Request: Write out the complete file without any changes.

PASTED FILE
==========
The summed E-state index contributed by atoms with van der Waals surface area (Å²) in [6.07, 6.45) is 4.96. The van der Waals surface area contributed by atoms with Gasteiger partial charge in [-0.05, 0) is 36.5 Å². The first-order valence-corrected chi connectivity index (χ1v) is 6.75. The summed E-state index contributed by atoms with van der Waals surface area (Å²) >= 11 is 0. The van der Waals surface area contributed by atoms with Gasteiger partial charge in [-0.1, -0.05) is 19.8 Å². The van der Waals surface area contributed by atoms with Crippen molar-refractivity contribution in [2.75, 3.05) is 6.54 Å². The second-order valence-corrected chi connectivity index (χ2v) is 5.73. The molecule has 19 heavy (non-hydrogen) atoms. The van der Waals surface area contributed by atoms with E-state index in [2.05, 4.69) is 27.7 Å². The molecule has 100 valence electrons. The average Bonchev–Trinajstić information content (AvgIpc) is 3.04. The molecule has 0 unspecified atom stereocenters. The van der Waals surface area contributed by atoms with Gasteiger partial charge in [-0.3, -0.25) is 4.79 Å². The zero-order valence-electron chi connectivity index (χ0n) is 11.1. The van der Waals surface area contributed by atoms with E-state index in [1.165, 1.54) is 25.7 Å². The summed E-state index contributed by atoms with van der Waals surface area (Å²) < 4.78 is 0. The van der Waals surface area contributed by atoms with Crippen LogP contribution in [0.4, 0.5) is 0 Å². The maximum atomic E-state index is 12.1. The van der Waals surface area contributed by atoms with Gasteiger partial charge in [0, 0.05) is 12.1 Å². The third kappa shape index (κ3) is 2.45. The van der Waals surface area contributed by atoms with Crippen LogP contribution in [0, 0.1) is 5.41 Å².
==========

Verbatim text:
The summed E-state index contributed by atoms with van der Waals surface area (Å²) in [6.07, 6.45) is 4.96. The van der Waals surface area contributed by atoms with Gasteiger partial charge in [-0.05, 0) is 36.5 Å². The first-order valence-corrected chi connectivity index (χ1v) is 6.75. The summed E-state index contributed by atoms with van der Waals surface area (Å²) >= 11 is 0. The van der Waals surface area contributed by atoms with Gasteiger partial charge in [-0.1, -0.05) is 19.8 Å². The van der Waals surface area contributed by atoms with Crippen molar-refractivity contribution in [2.75, 3.05) is 6.54 Å². The second-order valence-corrected chi connectivity index (χ2v) is 5.73. The molecule has 19 heavy (non-hydrogen) atoms. The van der Waals surface area contributed by atoms with E-state index in [2.05, 4.69) is 27.7 Å². The molecule has 100 valence electrons. The average Bonchev–Trinajstić information content (AvgIpc) is 3.04. The molecule has 0 unspecified atom stereocenters. The van der Waals surface area contributed by atoms with Gasteiger partial charge in [-0.3, -0.25) is 4.79 Å². The zero-order valence-electron chi connectivity index (χ0n) is 11.1. The van der Waals surface area contributed by atoms with E-state index in [1.165, 1.54) is 25.7 Å². The summed E-state index contributed by atoms with van der Waals surface area (Å²) < 4.78 is 0. The van der Waals surface area contributed by atoms with Crippen LogP contribution in [0.4, 0.5) is 0 Å². The maximum atomic E-state index is 12.1. The van der Waals surface area contributed by atoms with Gasteiger partial charge in [0, 0.05) is 12.1 Å². The third kappa shape index (κ3) is 2.45. The van der Waals surface area contributed by atoms with Crippen LogP contribution in [0, 0.1) is 5.41 Å².